23. Please describe the ‘opt-in for market research’ processes for all your online sample sources.
At the time of panel recruitment, panelists are made aware of the purpose of the panel (i.e. to take part in market research). Each panelist is double opted in. When invites are sent out to panelists, they are notified of the confidential nature of their responses and given the opportunity to ‘opt out’ of the panel. As part of the registration process, panelists are asked to fill out several key profiling questions, including a confirmation of their consent to join the market research panel. Upon confirmation, the panelist will receive an automatic email sent directly to the email address they provided in the registration process, allowing them to double opt in to the panel. The email contains a link within it, as well as a user name and password. The link will direct them back to the panelist site, hosted on our secured servers where the panelist signs in with their username and password.
24. Please provide a link to your Privacy Policy. How is your Privacy Policy provided to your respondents?
Opinion Space’s Privacy Policy privacy policy is included on panelist invites, on the website and the mobile application interface. Opinion Space Panelist Privacy Policy:
25. Please describe the measures you take to ensure data protection and data security.
Opinion Space and its clients are all required to adhere to local data protection laws and legislation. All panelist information is treated in the strictest of confidence and follows all applicable national or international law and regulations. If any research results or confidential information is provided by a client, it is not used in any other research project unless the client authorises it. Other security measures in place include SAMPLING SECURITY: Access to project information is only granted to the project manager who runs each project. Users are automatically logged off after a given period of non-activity. Users must sign in using a username and password Respondents reach their surveys by GUIDS (globally unique identifiers) PANEL MANAGEMENT SECURITY: Access panel and panelist information is not granted to anyone outside the company and even within such permission is only granted partially to support staff & the developer who maintains the system. This does not include any personally identifiable data. Users are automatically logged off after a given period of non-activity. Security Assessments, the SaaS Environment: The SaaS environment has been designed with security, high availability and performance in mind All servers, services and networks are monitored 24 7 by both Our software teams and our hosting partner with operation teams on continuous availability. The system uses Secure Sockets Layers (SSL) for all sampling, panel management and critical panelist information.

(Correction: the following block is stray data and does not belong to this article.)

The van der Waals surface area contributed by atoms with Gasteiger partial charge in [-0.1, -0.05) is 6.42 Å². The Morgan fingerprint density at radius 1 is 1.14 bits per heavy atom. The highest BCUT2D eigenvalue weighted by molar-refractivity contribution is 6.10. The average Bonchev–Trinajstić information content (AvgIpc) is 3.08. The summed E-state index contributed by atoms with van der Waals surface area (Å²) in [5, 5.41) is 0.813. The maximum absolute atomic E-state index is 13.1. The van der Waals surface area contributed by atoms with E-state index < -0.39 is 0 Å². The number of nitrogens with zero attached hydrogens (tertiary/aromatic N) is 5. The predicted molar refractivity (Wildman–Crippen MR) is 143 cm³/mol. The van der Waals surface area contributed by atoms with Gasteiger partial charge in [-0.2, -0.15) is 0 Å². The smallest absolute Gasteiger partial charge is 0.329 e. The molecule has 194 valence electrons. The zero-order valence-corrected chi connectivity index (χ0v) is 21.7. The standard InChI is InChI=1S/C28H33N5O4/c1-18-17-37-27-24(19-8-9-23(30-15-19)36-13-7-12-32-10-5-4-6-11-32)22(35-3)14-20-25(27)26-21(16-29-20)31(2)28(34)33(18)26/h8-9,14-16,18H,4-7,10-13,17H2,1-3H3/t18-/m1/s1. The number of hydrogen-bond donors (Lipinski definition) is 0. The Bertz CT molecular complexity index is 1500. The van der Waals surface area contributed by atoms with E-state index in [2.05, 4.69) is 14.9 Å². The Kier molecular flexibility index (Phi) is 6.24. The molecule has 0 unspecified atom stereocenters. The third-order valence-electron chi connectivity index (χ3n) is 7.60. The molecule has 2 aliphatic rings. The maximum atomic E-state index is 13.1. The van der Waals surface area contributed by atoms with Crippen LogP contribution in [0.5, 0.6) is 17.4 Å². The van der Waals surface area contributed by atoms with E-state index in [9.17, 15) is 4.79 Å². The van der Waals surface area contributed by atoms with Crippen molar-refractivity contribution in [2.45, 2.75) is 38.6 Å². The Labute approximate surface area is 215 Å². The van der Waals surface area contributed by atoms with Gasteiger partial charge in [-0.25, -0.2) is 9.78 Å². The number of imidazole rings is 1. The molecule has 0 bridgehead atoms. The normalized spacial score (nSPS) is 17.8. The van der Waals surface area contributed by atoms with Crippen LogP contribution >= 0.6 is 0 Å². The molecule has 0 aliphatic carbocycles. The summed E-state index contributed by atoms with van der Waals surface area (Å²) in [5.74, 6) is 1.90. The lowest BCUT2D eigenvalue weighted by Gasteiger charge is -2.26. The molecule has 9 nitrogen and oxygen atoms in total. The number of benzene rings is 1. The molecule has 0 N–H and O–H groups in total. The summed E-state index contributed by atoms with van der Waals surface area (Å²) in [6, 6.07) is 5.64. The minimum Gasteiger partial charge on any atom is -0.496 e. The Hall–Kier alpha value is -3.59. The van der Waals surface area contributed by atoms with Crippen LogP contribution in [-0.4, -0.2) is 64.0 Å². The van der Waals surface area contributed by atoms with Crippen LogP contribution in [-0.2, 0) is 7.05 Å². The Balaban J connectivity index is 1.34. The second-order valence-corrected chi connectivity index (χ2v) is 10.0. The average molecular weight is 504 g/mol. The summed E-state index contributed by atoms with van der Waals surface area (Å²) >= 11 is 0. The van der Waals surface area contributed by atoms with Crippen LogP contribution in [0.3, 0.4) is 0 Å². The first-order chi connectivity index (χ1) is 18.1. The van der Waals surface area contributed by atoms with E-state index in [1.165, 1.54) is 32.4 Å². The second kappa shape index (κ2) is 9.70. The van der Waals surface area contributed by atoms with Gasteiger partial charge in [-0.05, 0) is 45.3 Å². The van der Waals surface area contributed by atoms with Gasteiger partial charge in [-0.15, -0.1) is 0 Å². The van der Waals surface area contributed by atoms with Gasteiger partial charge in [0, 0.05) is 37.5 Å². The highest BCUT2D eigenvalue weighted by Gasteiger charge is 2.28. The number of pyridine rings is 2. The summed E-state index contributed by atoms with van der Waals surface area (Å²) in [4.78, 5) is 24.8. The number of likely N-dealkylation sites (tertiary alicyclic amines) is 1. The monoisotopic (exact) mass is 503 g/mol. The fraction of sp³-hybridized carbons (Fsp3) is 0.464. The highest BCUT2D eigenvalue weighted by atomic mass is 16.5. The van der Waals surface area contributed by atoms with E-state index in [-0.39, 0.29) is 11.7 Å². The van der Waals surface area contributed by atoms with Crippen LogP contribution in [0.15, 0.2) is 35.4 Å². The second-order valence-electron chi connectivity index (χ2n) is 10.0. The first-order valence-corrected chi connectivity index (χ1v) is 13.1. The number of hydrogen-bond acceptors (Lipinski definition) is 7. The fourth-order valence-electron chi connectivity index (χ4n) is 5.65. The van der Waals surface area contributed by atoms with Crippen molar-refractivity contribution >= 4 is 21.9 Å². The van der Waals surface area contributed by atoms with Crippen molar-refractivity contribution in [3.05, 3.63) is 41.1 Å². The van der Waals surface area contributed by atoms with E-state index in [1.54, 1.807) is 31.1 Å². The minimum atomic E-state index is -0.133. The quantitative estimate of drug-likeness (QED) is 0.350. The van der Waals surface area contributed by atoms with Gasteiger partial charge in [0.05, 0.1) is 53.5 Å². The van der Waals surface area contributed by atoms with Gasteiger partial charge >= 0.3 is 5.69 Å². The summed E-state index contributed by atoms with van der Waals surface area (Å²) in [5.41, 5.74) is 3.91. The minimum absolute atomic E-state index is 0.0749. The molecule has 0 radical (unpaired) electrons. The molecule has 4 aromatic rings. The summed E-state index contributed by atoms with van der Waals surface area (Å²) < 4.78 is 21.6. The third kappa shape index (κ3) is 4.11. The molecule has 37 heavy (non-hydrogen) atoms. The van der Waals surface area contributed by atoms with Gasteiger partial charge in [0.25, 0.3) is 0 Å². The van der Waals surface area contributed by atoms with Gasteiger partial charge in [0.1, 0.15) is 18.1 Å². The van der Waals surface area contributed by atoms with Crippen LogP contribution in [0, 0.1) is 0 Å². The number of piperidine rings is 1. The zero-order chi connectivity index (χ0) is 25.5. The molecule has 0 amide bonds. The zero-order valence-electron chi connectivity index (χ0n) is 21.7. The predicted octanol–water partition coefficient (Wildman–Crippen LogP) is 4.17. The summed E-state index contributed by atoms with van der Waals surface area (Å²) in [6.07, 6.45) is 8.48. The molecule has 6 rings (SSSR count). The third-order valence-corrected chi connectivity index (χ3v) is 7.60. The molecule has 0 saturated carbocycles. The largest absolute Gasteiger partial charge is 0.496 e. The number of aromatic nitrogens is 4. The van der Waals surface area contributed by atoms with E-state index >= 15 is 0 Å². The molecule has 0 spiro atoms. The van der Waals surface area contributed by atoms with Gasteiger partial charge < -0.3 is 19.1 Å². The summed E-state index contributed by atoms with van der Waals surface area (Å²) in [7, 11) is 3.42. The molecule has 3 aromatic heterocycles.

26. What practices do you follow to decide whether online research should be used to present commercially sensitive client data or materials to survey respondents?